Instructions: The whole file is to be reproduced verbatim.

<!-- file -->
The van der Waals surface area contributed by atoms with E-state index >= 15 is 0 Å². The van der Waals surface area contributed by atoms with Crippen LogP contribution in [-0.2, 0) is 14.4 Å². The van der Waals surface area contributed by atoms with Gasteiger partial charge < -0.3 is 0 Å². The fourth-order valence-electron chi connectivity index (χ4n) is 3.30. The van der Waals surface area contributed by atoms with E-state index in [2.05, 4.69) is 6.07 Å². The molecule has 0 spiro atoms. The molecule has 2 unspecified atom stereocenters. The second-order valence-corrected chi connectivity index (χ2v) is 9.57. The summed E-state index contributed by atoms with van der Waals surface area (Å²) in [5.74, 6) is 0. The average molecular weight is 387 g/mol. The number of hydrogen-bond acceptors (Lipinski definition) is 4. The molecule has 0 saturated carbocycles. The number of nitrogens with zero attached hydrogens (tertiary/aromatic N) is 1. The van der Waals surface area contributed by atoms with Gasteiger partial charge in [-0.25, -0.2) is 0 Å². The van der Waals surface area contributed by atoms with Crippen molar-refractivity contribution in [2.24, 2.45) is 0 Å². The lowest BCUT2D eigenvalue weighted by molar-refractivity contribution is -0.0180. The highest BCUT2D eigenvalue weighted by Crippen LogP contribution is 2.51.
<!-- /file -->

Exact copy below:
The van der Waals surface area contributed by atoms with E-state index >= 15 is 0 Å². The van der Waals surface area contributed by atoms with Crippen LogP contribution in [-0.2, 0) is 14.4 Å². The van der Waals surface area contributed by atoms with Gasteiger partial charge < -0.3 is 0 Å². The fourth-order valence-electron chi connectivity index (χ4n) is 3.30. The van der Waals surface area contributed by atoms with E-state index in [2.05, 4.69) is 6.07 Å². The molecule has 0 spiro atoms. The molecule has 2 unspecified atom stereocenters. The second-order valence-corrected chi connectivity index (χ2v) is 9.57. The summed E-state index contributed by atoms with van der Waals surface area (Å²) in [5.74, 6) is 0. The average molecular weight is 387 g/mol. The number of hydrogen-bond acceptors (Lipinski definition) is 4. The molecule has 0 saturated carbocycles. The number of nitrogens with zero attached hydrogens (tertiary/aromatic N) is 1. The van der Waals surface area contributed by atoms with Gasteiger partial charge in [-0.25, -0.2) is 0 Å². The van der Waals surface area contributed by atoms with Crippen molar-refractivity contribution in [2.24, 2.45) is 0 Å². The lowest BCUT2D eigenvalue weighted by molar-refractivity contribution is -0.0180. The highest BCUT2D eigenvalue weighted by Crippen LogP contribution is 2.51.